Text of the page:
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Blair and Clarke split on 90-day detention

London Telegraph/George Jones and Brendan Carlin | November 4 2005

Tony Blair and Charles Clarke, the Home Secretary, were at odds yesterday over whether to back down in the face of growing opposition to the proposal for terror suspects to be held without charge for up to 90 days.

Although Mr Clarke has signalled his willingness to compromise on a shorter period, Mr Blair told the Cabinet that he still believed the police had put forward a "compelling" argument for the measure.

Mr Blair's decision to hold out for the full 90 days threatens to undermine Mr Clarke's efforts to strike a deal with the Conservatives, Liberal Democrats and Labour rebels on a detention period longer than the current 14 days when the Terrorism Bill returns to the Commons on Tuesday.

The Prime Minister acknowledged that the Government faced a stiff fight to push through the Bill after it escaped a Commons defeat on another proposal, covering the glorification of terrorist acts, by just one vote.

Speaking during a visit to Manchester last night, Mr Blair left no doubt that he still hoped to secure Parliament's consent on the 90-day proposal.

Mr Blair said: "If the police say they need this power to detain terrorist suspects for 90 days then they should have this power.

"I think if these MPs who are against the plans spoke to their constituents about 90 days they would say they support it."

Tory, Liberal Democrat and rebel Labour MPs are likely to back an amendment proposed by David Winnick, Labour MP for Walsall North, for the detention period to be doubled to 28 days.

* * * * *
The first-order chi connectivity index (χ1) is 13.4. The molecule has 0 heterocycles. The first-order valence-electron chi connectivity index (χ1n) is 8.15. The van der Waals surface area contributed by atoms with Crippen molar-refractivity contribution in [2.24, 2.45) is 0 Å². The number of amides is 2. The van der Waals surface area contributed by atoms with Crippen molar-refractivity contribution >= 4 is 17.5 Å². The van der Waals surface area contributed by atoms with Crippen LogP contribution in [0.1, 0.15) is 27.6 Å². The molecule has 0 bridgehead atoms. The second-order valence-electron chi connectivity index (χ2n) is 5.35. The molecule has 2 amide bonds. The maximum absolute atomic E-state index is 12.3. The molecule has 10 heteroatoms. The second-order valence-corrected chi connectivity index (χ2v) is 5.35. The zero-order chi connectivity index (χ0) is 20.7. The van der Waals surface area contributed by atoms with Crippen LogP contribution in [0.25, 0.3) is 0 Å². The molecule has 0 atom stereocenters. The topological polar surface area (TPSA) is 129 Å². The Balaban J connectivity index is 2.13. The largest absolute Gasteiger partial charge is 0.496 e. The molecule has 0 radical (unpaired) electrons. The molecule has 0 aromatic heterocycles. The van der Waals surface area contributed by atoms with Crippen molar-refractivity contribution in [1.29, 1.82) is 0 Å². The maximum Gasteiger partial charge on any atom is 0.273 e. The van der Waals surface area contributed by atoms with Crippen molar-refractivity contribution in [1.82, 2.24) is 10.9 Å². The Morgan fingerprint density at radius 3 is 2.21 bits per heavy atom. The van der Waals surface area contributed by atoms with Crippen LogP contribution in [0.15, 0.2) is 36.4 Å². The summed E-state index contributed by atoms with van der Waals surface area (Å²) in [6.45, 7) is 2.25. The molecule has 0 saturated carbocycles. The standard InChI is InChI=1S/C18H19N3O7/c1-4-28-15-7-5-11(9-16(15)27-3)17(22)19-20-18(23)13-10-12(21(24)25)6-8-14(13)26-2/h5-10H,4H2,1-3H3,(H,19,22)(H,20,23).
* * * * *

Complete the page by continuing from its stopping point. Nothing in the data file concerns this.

Mr Clarke has refused to be pinned down on how long he thinks suspects should be detained if the 90-day limit was rejected, but said he wanted to "reach consensus on a figure beyond 14 days".

A No 10 spokesman refused to be drawn on whether Mr Blair would regard it as a resigning matter if he did not get his legislation.

Michael Howard, the outgoing Tory leader, said that he still wanted to reach agreement with the Government on the issue but said that the arguments put forward so far "do not withstand scrutiny".

But there was embarrassment for Tories and Liberal Democrats last night when it emerged that the Government survived a key vote on Wednesday night because nine Tories and two Liberal Democrats were absent from the Commons.

All the Tories had permission except Brian Binley, the MP for Northampton South, who admitted that he had switched off his mobile phone.

Vince Cable, the Liberal's Treasury spokesman, left the Commons just before the key vote to meet constituents.

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